Discrete time Markov chain


When we are dealing with a random phenomenon, we notice that the future is dependent only on the present.

Let (Xn) be a sequence of random variables with values in a finite set of J states, Xt=j is the state of the system at time t. We say that Xn is a Markov chain if for any n, for any i0, …, in+1:

P(X(n+1)=i(n+1) | Xn =in,…,X0=i0) = P(X(n+1) = i(n+1) | Xn = in)

Such a process is said without memory. The value of this probability is noted pn(n+1).

We note that X0 is not fixed by the definition, this law is called the initial law. The vector of initial probabilities is noted π, with πj=P(S0=j) with j included in the finite set and the sum of πj=1.

The vector of the transition probabilities is denoted vi (pi0,…,pij) with j included in the finite set and the sum of pij=1.

The matrix of transition probabilities is the concatenation of transition probability vectors. All the terms are positive or null, the sum of the terms on a line is equal to 1. The powers of a transition matrix (or stochastic matrix) are stochastic matrices.

A Markov chain is said to be homogeneous in time if the transition probabilities are not affected by a translation in time. That is, it does not depend on n. Transition probabilities remain stationary over time.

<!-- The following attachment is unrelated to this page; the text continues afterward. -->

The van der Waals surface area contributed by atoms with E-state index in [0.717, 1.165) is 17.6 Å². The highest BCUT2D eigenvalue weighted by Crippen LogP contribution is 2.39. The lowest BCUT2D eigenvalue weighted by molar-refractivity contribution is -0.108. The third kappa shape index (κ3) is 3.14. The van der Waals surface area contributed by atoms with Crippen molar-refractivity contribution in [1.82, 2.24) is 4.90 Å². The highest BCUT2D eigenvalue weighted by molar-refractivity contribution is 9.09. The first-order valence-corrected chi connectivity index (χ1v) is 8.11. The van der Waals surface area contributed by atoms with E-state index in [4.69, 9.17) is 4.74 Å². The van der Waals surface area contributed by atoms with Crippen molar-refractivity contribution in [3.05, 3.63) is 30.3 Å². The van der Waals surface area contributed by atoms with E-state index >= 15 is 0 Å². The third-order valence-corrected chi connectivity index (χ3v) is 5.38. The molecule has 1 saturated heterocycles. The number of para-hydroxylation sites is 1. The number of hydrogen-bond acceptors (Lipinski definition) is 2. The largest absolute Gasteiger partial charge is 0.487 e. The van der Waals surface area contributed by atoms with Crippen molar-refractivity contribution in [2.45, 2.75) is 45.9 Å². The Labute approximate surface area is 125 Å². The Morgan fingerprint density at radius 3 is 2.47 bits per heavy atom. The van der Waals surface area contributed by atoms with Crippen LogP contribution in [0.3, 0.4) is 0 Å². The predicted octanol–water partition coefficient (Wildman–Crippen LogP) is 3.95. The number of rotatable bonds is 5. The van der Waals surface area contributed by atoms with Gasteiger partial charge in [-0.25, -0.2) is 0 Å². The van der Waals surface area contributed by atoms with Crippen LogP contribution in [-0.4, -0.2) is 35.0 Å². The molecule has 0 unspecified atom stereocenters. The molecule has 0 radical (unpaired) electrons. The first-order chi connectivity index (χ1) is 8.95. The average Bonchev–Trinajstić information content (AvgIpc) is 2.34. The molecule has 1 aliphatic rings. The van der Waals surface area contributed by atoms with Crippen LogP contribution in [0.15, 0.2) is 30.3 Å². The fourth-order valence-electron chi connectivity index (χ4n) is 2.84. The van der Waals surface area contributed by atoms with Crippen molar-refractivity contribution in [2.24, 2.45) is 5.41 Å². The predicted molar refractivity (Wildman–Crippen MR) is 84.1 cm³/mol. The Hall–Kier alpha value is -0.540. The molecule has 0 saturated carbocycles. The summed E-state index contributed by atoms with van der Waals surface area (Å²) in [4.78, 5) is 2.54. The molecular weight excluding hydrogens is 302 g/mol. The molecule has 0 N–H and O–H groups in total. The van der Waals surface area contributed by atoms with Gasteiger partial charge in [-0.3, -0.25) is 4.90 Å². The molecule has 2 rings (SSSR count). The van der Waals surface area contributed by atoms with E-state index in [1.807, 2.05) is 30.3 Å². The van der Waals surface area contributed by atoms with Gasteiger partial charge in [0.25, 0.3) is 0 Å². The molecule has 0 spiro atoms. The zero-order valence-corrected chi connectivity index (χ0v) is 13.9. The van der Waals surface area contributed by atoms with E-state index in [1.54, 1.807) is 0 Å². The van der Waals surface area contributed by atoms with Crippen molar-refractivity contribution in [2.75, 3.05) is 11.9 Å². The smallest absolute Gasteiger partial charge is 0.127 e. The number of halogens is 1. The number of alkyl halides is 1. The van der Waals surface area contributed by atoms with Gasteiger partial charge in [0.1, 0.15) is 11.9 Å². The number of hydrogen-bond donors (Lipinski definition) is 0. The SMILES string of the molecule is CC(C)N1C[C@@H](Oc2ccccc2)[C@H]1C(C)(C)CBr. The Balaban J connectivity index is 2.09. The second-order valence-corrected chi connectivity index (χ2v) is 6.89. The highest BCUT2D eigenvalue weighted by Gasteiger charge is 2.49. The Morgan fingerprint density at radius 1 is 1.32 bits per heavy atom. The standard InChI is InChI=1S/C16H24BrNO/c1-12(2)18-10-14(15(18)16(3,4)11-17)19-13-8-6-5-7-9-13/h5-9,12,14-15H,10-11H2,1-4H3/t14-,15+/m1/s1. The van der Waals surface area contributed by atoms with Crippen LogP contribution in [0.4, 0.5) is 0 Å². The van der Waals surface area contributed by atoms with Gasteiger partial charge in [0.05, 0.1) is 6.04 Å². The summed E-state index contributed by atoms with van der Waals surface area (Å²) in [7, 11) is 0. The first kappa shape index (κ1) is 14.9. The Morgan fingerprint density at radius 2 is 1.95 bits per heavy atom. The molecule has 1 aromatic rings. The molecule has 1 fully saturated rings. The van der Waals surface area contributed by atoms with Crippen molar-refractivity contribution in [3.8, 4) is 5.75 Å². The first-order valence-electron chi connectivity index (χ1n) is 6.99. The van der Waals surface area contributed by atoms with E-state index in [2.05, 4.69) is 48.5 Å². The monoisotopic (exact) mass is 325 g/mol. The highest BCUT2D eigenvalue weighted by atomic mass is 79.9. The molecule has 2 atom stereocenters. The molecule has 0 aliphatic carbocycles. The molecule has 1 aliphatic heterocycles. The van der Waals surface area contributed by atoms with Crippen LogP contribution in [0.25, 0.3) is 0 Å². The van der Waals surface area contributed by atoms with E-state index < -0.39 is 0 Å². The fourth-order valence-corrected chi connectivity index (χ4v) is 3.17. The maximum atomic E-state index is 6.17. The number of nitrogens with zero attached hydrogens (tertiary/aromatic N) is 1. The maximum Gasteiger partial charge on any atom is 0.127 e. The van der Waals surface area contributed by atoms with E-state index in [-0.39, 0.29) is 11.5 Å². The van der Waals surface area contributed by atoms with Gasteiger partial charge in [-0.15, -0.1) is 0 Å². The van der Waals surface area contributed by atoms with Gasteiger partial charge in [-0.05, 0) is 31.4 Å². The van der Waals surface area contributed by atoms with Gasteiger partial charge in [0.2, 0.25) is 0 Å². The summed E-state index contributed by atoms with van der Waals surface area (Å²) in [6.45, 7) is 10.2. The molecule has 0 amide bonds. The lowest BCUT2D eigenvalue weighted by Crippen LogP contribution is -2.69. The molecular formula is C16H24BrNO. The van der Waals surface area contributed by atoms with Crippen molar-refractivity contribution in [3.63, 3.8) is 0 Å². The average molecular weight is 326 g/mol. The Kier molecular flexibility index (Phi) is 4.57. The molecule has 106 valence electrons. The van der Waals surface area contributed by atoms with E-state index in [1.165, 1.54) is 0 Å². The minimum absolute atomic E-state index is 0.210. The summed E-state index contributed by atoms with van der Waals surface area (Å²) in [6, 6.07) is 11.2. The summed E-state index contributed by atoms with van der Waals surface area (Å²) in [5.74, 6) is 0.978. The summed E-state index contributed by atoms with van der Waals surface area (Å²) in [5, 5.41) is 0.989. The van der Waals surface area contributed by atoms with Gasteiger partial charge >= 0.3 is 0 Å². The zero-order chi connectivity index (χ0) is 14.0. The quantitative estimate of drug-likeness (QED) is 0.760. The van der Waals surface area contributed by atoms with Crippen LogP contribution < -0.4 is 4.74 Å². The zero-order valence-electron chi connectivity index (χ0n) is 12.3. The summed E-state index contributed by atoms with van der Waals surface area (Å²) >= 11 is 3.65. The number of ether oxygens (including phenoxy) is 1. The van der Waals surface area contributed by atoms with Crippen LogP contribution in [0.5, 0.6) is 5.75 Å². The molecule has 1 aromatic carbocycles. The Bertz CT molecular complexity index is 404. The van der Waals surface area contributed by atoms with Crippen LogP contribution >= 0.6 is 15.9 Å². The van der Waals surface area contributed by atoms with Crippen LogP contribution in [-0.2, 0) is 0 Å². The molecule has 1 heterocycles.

Let’s take an example. As long as a player has money, he plays by betting £1. He gains £1  with a probability of p and loses his bet with a probability (1-p) with p between 0 and 1. The game stops when he has £3.

We can define four states: 0, 1, 2, 3, representing the money he has. The transition matrix is as follows:



The graph associated with a Markov process is formed by the vertices representing the states of the process of the finite set, and arcs corresponding to the transitions possible. pij.



Note Q the transition matrix. A sequence of states (x1, x2, . . . , xm) defines a path of length m from x1 to xm in the graph associated with the homogeneous Markov chain if and only if Q(x1, x2)Q(x3, x4) . . .Q(xm-1, xm) > 0.

The probability of being in a state j from a state i after n iteration amounts to multiplying the transition matrix Qn by the initial vector. The answer is then Qn(i,j).

Reduced graphs

A state j is accessible from a state i if there is a strictly positive probability of reaching state j from state i into a finite transition number. From a graph theory point of view, j is accessible from a state i if there is a path between i and j.

If the state j is accessible from the state i and, conversely, the state i is accessible from the state j, then we say that the states i and j communicate. This results in the fact that i and j are on the same circuit.

A reduced graph is a partition of a Markov chain into equivalence classes such that all states of a class communicate with each other.

The equivalence classes are as follows:

  • a class is called transitory if it is possible to leave it but in this case, the process will never be able to return to it;
  • a class is said to be recurrent or persistent if it is impossible to leave it. If a recurring class is composed of a single state, it is said to be absorbing.


If the partition in equivalence classes induces only one reccurent class, the Markov chain is said to be irreducible. A Markov chain has at least one recurrent class.